BRATTLEBORO—With Windham County having a relatively low immigrant population, one might wonder: Does the Trump administration’s travel ban and increased immigration enforcement affect this area? If so, how?
One place to look is at higher education.
The School for International Training in Brattleboro is an obvious choice. The graduate school’s mission is to “[prepare] students to be interculturally effective leaders, professionals, and citizens,” and sends undergraduate and graduate students on field-based academic study abroad programs.
True to its mission, SIT brings in professors and students from countries other than the U.S. Earlier this year, SIT introduced its Global Scholars Program, which offers full tuition to refugee students studying in its five graduate programs — including students coming from some of the nations the president placed on a travel ban.
Although Marlboro College isn’t officially an international school, it collaborates with SIT to offer an undergraduate World Studies Program, counts numerous international students among its alumni, and every year hosts a Fulbright Arabic Language Fellow, an Oxford Classics Fellow, and other visiting professors from other nations.
When asked if the current administration’s immigration policies — ostensibly aimed at preventing terrorism — have affected his campus, Marlboro President Kevin Quigley assured The Commons they have.
“Psychologically, it’s having an impact on us,” Quigley said. “It’s a climate of worry and fear,” he added.
This fall Marlboro will have five international students, and in recent years their range has been between three and five.
“That sounds small,” said Quigley, “but five students is 2 1/2 percent of our [enrollment].”
One word: chaos
SIT President Sophia Howlett described the effect of the travel ban on SIT and other institutes of higher education in one word: chaos.
Because the policy is new — and keeps changing as the travel ban winds it way through the federal courts — school administrators have to scramble to not only keep up with the day’s immigration edicts, but to make plans to keep their affected students and faculty safe once they arrive.
“We now have to have procedures in place when students have complicated visas,” Quigley said. “We have to meet them at the airport, and help them get here. We have to anticipate the unexpected — that international students and faculty are going to run into some sort of conflict as they cross a border,” he said.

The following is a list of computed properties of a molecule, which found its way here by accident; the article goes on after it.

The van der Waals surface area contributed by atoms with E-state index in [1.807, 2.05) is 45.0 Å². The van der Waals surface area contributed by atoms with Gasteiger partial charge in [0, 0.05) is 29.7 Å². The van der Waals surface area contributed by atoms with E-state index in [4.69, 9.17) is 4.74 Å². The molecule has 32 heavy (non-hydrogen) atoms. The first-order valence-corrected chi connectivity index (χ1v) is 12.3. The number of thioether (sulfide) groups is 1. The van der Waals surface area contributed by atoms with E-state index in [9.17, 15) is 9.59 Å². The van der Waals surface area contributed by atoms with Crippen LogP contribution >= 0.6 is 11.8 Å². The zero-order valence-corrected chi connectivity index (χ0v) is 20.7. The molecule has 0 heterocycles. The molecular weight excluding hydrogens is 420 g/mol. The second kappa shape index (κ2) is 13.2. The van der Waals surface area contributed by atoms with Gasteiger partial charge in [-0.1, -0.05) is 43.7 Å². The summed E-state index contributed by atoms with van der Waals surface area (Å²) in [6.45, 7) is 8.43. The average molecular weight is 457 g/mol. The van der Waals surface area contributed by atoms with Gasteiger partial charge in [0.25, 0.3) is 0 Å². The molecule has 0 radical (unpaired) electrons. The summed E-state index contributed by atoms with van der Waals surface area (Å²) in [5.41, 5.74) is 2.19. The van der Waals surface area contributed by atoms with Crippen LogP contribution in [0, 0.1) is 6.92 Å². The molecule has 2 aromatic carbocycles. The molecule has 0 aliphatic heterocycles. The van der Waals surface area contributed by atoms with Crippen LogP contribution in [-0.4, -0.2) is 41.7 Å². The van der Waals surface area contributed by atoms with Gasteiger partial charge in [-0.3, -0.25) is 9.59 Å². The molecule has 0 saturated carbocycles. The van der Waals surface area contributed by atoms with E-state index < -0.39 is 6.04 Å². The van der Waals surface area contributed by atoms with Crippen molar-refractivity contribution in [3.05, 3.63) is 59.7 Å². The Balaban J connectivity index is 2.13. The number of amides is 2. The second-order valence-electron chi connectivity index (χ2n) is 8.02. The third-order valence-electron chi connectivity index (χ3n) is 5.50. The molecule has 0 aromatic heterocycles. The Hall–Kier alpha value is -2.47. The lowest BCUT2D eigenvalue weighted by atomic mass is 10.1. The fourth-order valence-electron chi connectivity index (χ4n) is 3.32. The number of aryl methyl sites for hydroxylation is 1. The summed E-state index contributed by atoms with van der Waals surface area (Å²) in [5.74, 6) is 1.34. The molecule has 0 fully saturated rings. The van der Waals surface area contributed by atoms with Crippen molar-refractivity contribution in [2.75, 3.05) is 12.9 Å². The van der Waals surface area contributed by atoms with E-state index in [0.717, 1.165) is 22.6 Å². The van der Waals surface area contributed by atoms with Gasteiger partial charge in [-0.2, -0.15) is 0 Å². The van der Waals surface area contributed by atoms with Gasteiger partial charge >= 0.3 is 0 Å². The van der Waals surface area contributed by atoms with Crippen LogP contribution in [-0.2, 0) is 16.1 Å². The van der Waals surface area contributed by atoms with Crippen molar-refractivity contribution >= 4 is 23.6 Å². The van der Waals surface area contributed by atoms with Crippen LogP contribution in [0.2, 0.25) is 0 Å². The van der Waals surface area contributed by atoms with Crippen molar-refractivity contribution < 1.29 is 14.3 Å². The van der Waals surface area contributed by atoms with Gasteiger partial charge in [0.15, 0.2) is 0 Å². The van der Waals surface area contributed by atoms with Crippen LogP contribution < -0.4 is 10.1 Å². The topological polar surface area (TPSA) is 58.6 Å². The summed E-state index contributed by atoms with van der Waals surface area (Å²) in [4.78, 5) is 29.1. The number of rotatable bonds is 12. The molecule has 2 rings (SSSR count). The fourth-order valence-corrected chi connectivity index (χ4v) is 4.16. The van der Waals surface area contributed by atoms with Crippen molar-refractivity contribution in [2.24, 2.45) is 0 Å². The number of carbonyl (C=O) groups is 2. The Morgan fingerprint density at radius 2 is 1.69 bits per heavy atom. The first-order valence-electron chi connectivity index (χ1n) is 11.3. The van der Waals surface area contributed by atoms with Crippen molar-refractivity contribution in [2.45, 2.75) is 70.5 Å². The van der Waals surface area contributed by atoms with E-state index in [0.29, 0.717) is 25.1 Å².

When Marlboro representatives meet international students and faculty at airports, “we have the number on hand of someone who can connect them to [immigration] lawyers, in case they are detained,” said Quigley, who added, “We have a support system in place. We need to think about the possibility that our visitor may be detained.
“This year’s Arab Fellow, from a country initially on the travel ban, is apparently having difficulty getting a visa,” Quigley said. “Perhaps, that will work out. However, the fact that a Fellow vetted by Fulbright is having difficulty getting a visa suggests the chilling effect of the more restrictive policies for international faculty and students.”
This year, SIT has five Global Scholars. Some of next year’s participants are already in the country, and others are not, said Howlett.
What they all have in common, she said, is, “these are people who are looking to get on with their lives. They want to make change in their country, or other places where refugees are settled.”
A contingent from the Association of Vermont Independent Colleges recently traveled to Washington, D.C., and spoke to the state’s Congressional delegation “to make them aware of our issues,” said Howlett, who has also spoken directly with the delegation.
SIT officials developed support systems for international students, including reminding them to arrange for identification documents for domestic travel.
“We made sure [students] can legally move around. They just can’t get on a plane and go overseas,” Howlett said.
Howlett said school administrators also worked to protect international students.
“We sat down with the students and said, ‘We won’t share your information’” with federal immigration agencies, she said. Quigley also told The Commons that he and his staff won’t share students’ information “without a court order,” and without consulting an attorney.
In March, SIT collaborated with The Women’s Freedom Center and the Vermont Law School’s legal clinic team to host a talk with Arthur C. Edersheim, staff attorney for South Royalton Legal Clinic, on immigration and the travel ban.
Edersheim shared details on the most up-to-date (at the time) laws on immigration enforcement, which agencies do what, and how the state legislature is handling this.
He didn’t have good news.
“Many more folks are going to be detained,” Edersheim said, adding that since Trump took office, “executive orders are flying around everywhere,” and many people — especially immigrants and those who assist them — are “feeling overwhelmed.”
Howlett noted the travel ban has had “a personal impact” on some SIT students, but the effects “may be felt more broadly” around the country, especially as the new school year approaches.
She described the concept of “melting,” which is when international students, who are accepted into school and plan to come to the U.S. to study, “melt away because of extreme [Immigration and Customs Enforcement] vetting.”